Cathedral City is the latest valley city to follow the lead of Palm Springs. The city council is looking at allowing medical marijuana dispensaries in the city.
The Desert Hot Springs city council is unanimously behind a similar idea and hopes to explore the idea as well. One major incentive is the estimated $450,000 Palm Springs expects to bring in off the voter-approved 10% tax on its three legal collectives.
"It's time that we get our own heads out of the sand, knowing what Palm Springs is doing, knowing what Palm Springs is bringing in," said city council member Greg Pettis.
The council discussed the issue during a study session which drew interest from business owners like Mike Vwaneh. He hopes to open a dispensary if the city passes an ordinance.
"To be a legal and safe place for people to come and purchase their medicine," said Vwaneh.
Not all of the response was positive. One resident feels the council's making a brash decision to lift the ban on pot shops from 2009.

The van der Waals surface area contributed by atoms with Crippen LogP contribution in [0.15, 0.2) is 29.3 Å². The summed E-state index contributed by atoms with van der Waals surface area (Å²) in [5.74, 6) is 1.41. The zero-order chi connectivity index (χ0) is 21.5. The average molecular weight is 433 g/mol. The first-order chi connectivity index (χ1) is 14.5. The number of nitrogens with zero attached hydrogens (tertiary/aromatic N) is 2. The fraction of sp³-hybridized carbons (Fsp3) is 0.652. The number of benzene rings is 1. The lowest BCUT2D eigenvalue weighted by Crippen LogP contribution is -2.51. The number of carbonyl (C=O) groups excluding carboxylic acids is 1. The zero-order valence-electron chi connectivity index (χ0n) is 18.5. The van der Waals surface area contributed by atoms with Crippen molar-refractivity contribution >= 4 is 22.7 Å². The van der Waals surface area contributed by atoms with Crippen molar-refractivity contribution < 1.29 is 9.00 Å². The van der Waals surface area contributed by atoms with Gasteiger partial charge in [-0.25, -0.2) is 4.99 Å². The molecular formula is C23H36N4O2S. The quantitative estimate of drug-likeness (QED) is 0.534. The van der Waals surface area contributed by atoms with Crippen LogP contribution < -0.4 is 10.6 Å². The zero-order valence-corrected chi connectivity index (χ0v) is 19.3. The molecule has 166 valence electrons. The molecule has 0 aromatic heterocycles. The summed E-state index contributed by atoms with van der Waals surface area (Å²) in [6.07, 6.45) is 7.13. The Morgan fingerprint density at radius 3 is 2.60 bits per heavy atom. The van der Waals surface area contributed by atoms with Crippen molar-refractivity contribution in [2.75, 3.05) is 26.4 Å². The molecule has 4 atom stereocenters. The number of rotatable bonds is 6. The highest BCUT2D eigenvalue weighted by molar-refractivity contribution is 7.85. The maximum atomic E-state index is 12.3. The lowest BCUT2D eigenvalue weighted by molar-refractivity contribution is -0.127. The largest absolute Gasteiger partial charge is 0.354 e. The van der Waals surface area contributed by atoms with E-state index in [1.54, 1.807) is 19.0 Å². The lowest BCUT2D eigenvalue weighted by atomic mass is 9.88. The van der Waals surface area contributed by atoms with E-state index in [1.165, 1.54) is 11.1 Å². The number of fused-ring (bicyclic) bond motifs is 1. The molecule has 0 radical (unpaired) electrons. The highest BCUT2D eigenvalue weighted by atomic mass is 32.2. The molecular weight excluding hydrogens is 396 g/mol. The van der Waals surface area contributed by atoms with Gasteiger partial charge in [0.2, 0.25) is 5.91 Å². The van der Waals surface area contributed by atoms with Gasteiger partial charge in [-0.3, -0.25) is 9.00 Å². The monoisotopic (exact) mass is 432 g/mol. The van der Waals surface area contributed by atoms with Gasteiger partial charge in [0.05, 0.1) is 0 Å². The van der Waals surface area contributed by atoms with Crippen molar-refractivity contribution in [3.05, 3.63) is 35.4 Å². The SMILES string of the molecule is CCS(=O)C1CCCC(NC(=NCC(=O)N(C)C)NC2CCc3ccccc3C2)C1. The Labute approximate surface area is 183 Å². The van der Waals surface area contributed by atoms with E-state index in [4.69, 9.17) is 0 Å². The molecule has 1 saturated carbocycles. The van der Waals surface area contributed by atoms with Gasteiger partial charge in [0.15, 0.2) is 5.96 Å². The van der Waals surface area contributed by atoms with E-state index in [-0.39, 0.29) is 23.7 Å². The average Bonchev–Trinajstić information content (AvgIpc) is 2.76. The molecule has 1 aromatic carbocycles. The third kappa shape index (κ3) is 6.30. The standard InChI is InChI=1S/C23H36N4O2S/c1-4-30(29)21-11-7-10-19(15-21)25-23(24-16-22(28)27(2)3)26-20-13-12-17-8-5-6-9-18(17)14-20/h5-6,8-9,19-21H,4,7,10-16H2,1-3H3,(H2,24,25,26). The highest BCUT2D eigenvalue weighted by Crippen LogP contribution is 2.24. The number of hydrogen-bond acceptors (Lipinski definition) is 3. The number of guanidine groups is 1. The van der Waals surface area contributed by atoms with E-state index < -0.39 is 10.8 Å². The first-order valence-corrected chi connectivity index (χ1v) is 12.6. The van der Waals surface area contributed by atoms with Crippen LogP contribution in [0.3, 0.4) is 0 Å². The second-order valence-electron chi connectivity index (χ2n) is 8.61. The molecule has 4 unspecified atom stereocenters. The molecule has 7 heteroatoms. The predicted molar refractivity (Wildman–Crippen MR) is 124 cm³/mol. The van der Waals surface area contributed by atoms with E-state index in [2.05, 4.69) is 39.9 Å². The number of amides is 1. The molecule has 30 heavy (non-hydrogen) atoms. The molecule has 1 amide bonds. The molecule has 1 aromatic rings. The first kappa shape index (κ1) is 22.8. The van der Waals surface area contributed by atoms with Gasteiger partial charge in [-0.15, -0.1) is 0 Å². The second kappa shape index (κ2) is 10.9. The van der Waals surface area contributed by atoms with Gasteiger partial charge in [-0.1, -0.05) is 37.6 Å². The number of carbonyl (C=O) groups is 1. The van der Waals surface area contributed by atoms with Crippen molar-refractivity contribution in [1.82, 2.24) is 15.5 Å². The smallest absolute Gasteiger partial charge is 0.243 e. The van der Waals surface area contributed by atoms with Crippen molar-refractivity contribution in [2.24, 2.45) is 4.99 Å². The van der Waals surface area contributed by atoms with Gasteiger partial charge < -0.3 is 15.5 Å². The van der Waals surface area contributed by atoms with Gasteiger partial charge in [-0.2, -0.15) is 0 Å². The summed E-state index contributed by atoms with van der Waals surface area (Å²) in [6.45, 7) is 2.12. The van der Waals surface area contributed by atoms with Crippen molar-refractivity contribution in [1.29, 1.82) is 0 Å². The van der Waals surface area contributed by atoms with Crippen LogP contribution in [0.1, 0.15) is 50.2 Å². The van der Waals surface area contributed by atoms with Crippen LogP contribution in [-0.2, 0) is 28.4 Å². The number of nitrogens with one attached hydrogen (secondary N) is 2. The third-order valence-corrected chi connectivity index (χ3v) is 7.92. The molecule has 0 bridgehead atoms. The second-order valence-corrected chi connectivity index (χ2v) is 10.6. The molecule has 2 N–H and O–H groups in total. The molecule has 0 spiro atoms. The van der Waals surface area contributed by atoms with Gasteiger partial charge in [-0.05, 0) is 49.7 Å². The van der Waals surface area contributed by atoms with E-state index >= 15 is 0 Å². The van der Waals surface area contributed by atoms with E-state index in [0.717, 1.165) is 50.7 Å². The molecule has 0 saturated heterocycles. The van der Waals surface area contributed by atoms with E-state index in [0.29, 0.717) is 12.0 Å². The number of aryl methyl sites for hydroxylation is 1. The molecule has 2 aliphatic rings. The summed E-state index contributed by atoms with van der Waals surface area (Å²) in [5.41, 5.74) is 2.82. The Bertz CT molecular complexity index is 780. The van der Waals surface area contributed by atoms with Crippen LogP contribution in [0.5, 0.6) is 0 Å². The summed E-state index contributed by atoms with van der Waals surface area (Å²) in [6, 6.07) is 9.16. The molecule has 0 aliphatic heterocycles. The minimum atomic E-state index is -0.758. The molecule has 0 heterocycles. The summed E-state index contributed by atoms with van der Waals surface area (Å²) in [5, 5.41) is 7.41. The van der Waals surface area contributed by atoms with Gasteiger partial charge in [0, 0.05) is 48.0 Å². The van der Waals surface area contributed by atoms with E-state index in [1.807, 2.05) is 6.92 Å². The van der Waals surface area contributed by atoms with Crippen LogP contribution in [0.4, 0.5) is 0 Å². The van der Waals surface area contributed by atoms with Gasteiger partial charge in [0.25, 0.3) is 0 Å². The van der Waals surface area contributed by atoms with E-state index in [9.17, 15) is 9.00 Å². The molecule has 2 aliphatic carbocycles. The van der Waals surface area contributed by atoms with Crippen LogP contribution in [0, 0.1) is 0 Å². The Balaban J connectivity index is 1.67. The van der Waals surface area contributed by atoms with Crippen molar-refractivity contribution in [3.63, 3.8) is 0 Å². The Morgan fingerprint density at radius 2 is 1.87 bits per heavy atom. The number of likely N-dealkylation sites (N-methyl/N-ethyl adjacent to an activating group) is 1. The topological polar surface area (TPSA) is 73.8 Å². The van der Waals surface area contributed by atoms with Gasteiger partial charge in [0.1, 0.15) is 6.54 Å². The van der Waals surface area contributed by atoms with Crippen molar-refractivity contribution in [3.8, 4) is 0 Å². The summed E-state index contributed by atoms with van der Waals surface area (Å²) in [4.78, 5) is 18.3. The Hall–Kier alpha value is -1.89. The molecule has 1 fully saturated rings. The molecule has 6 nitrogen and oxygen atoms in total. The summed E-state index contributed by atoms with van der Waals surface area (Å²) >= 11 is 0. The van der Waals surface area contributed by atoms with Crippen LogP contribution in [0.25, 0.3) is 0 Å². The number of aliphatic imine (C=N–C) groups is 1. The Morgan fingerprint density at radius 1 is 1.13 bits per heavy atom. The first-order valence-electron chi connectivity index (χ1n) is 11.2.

"I think you're trying to rush this, I agree it should go to the voters, but I also think you need to be cautious."
Mayor Pro Tem Chuck Vasquez agreed in part. He says he's personally against marijuana, but believes it's important to put in place restrictions now, before the state or federal government steps in.
"Try to implement something that is the most restrictive, the most concise ordinance we can come up with," said Vasquez.
The council asked staff to draft an ordinance and present it at a council meeting in July. If it receives council approval, voters would make the final decision in the November election, something supporters are counting on.
"I'm confident that the voters will pass an ordinance that's logical," said councilman Sam Toles.